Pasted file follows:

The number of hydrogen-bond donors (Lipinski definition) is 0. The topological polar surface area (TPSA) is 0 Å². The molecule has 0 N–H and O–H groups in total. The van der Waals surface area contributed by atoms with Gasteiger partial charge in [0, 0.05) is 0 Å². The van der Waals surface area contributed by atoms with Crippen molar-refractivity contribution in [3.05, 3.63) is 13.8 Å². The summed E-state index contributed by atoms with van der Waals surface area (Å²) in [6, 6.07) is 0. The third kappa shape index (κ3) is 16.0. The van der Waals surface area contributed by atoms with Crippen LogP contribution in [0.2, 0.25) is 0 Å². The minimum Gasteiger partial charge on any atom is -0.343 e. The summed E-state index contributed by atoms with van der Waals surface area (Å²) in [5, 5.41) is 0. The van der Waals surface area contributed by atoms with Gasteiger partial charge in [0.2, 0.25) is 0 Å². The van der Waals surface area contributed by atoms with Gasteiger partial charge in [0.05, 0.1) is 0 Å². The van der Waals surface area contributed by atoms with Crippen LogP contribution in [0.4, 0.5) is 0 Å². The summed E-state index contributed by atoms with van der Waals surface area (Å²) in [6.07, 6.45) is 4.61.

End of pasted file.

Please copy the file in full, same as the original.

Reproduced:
The number of hydrogen-bond donors (Lipinski definition) is 0. The topological polar surface area (TPSA) is 0 Å². The molecule has 0 N–H and O–H groups in total. The van der Waals surface area contributed by atoms with Gasteiger partial charge in [0, 0.05) is 0 Å². The van der Waals surface area contributed by atoms with Crippen molar-refractivity contribution in [3.05, 3.63) is 13.8 Å². The summed E-state index contributed by atoms with van der Waals surface area (Å²) in [6, 6.07) is 0. The third kappa shape index (κ3) is 16.0. The van der Waals surface area contributed by atoms with Crippen LogP contribution in [0.2, 0.25) is 0 Å². The minimum Gasteiger partial charge on any atom is -0.343 e. The summed E-state index contributed by atoms with van der Waals surface area (Å²) in [5, 5.41) is 0. The van der Waals surface area contributed by atoms with Gasteiger partial charge in [0.2, 0.25) is 0 Å². The van der Waals surface area contributed by atoms with Gasteiger partial charge in [0.05, 0.1) is 0 Å². The van der Waals surface area contributed by atoms with Crippen LogP contribution in [0.4, 0.5) is 0 Å². The summed E-state index contributed by atoms with van der Waals surface area (Å²) in [6.07, 6.45) is 4.61.